Great Danes are a large breed of dog that can be extremely loving, affectionate, and alert. They are a true gem and should be cherished for the sweet souls they are. When I think of a Great Dane, I immediately know of Scooby-Doo! The most famous Great Dane who showed the world how much of a man’s best friend these dogs really are!
What is a Great Dane?
The origin of the Great Dane is a bit of a mystery. Many people feel that the Great Dane was in fact a pure breed that is not a mastiff. Other people say that a Great Dane is a descendant of various breeds, and while it is not confirmed, many experts agree that they are a mixed breed with English Mastiff and Irish Wolfhound. Both of these breeds are quite large.
English Mastiffs are a large dog breed that is affectionate and caring. They are dense and intimidating at first glance but are nothing but big babies when it comes to their families. English mastiffs are great pets to have and are very adaptable.
Irish Wolfhounds are known for hunting wolves and their enormous size. These dogs are great for families as long as they are socialized from a young age and they make great pets. Irish Wolfhounds are muscular and brave, with the ability and need to protect. They are also affectionate and trainable.
While the exact bloodline of Great Danes is unknown and quite controversial, the AKC recognizes them as a breed of their own.
Where Did Great Danes Originate From?
Great Danes are known to have originated in Germany. Many people think they are Danish, but this is a myth. Great Danes have been around for over four centuries, and they were prestigious guard dogs that helped protect large estates. In Germany, they were called, Deutsche Dogge, which translates to German Mastiff.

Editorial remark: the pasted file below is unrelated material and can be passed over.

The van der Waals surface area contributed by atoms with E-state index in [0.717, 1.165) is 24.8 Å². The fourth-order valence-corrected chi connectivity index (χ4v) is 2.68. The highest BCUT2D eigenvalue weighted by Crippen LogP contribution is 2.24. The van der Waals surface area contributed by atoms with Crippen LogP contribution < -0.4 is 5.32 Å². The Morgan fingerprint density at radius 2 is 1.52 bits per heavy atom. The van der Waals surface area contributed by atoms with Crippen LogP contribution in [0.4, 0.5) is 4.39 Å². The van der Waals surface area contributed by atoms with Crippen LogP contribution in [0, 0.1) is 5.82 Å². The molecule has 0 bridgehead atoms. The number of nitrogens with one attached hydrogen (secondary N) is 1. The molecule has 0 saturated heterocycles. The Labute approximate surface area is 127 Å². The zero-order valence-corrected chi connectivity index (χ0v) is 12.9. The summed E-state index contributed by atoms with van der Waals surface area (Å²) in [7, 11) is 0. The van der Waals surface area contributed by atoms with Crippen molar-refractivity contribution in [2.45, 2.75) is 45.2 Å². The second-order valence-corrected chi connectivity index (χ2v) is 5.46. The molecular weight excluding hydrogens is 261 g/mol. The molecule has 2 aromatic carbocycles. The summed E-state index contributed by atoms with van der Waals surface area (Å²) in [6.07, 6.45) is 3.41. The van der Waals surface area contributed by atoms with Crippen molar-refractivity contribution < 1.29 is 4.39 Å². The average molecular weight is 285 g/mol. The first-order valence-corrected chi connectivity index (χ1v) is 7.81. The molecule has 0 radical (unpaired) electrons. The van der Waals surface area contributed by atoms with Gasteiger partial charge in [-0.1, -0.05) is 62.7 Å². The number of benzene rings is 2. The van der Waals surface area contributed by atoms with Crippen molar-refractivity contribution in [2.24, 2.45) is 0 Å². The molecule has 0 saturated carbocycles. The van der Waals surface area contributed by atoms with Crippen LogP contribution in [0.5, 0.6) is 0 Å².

What Were Great Danes Bred for?
Originally Great Danes were bred for hunting wild boars by German nobles. Many people would use them for sport. They would hunt the wild boars, unlike any other dogs due to their massive size and ability. Soon they were wanted by wealthy people to help them protect their homes, carriages, and families.
What Does a Great Dane Look Like?
Great Danes have a smooth and silky coat that is short and doesn’t require excessive trips to a groomer. Their coat lies close to their bodies which helps them appear slim and trim. Great Danes have a single coat that sheds at a moderate rate, so running a brush through their coat or bathing them once a week should help reduce the amount of fur around the house. Especially during the summer months when it is hotter and more humid.
Great Danes come in a wide variety of colors and patterns! They can be black, white, blue, brindle, fawn, silver, Merle, mantle, or a combination of a few. They can also have different colored faces, such as black or white masks. My favorite Great Dane color is white with black spots, these pups remind me of a giant Dalmatian! This coat coloration of white and black is referred to as harlequin.
Many Great Danes have droopy eyelids, which can cause them to look sad or possibly sick. Their droopy eyelids are caused by a condition known as ectropion. Ectropion is caused by loose skin around the face that is easily relaxed. It is a hereditary condition that is quite common in Great Danes.
Great Danes have long flowing tails that wag rapidly when they are excited. Their tail follows their spine and should be flat and sleek like their coat. Some Great Danes have a loop or curve at the end of their tail which resembles a candy cane.
Great Danes have long floppy ears that help them show emotion as well. Their ears raise up when they are excited and drop down when they are sad. Many breeders and dog owners choose to crop their Great Dane’s ears to give them a less friendly look and to help with them getting their ears caught or split on something.
Their snout or muzzle is square and wide, it should be proportionate with their body and be bold and intimidating. Their noses come in a range of colors, just like their bodies! A Great Dane’s nose can be black, blue-black, pink, split, or spotted.
How Big Does a Full-Grown Great Dane Get?